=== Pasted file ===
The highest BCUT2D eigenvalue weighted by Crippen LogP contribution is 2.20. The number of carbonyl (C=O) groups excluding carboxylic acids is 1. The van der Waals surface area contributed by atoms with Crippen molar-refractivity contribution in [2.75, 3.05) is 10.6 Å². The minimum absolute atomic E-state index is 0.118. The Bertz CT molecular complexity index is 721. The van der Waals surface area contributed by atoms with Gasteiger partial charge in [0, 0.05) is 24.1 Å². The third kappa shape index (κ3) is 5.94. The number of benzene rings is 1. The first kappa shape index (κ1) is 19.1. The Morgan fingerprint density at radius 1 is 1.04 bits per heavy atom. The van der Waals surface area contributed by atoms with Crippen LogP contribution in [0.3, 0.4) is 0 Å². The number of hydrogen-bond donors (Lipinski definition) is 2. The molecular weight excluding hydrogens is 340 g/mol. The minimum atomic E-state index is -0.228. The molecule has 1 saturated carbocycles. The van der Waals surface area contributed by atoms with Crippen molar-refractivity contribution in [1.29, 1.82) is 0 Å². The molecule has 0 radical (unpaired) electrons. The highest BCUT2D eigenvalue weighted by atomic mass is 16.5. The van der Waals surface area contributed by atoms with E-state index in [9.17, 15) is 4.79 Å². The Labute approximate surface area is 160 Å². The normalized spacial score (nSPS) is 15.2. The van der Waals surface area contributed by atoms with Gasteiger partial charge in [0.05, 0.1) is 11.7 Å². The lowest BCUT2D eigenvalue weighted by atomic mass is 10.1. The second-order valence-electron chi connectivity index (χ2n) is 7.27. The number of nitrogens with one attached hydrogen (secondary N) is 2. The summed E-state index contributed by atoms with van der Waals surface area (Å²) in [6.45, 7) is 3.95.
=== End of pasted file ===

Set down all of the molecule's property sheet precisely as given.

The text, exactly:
The highest BCUT2D eigenvalue weighted by Crippen LogP contribution is 2.20. The number of carbonyl (C=O) groups excluding carboxylic acids is 1. The van der Waals surface area contributed by atoms with Crippen molar-refractivity contribution in [2.75, 3.05) is 10.6 Å². The minimum absolute atomic E-state index is 0.118. The Bertz CT molecular complexity index is 721. The van der Waals surface area contributed by atoms with Gasteiger partial charge in [0, 0.05) is 24.1 Å². The third kappa shape index (κ3) is 5.94. The number of benzene rings is 1. The first kappa shape index (κ1) is 19.1. The Morgan fingerprint density at radius 1 is 1.04 bits per heavy atom. The van der Waals surface area contributed by atoms with Crippen LogP contribution in [0.3, 0.4) is 0 Å². The number of hydrogen-bond donors (Lipinski definition) is 2. The molecular weight excluding hydrogens is 340 g/mol. The minimum atomic E-state index is -0.228. The molecule has 1 saturated carbocycles. The van der Waals surface area contributed by atoms with Crippen molar-refractivity contribution in [1.29, 1.82) is 0 Å². The molecule has 0 radical (unpaired) electrons. The highest BCUT2D eigenvalue weighted by atomic mass is 16.5. The van der Waals surface area contributed by atoms with E-state index in [9.17, 15) is 4.79 Å². The Labute approximate surface area is 160 Å². The normalized spacial score (nSPS) is 15.2. The van der Waals surface area contributed by atoms with Gasteiger partial charge in [0.05, 0.1) is 11.7 Å². The lowest BCUT2D eigenvalue weighted by atomic mass is 10.1. The second-order valence-electron chi connectivity index (χ2n) is 7.27. The number of nitrogens with one attached hydrogen (secondary N) is 2. The summed E-state index contributed by atoms with van der Waals surface area (Å²) in [6.45, 7) is 3.95.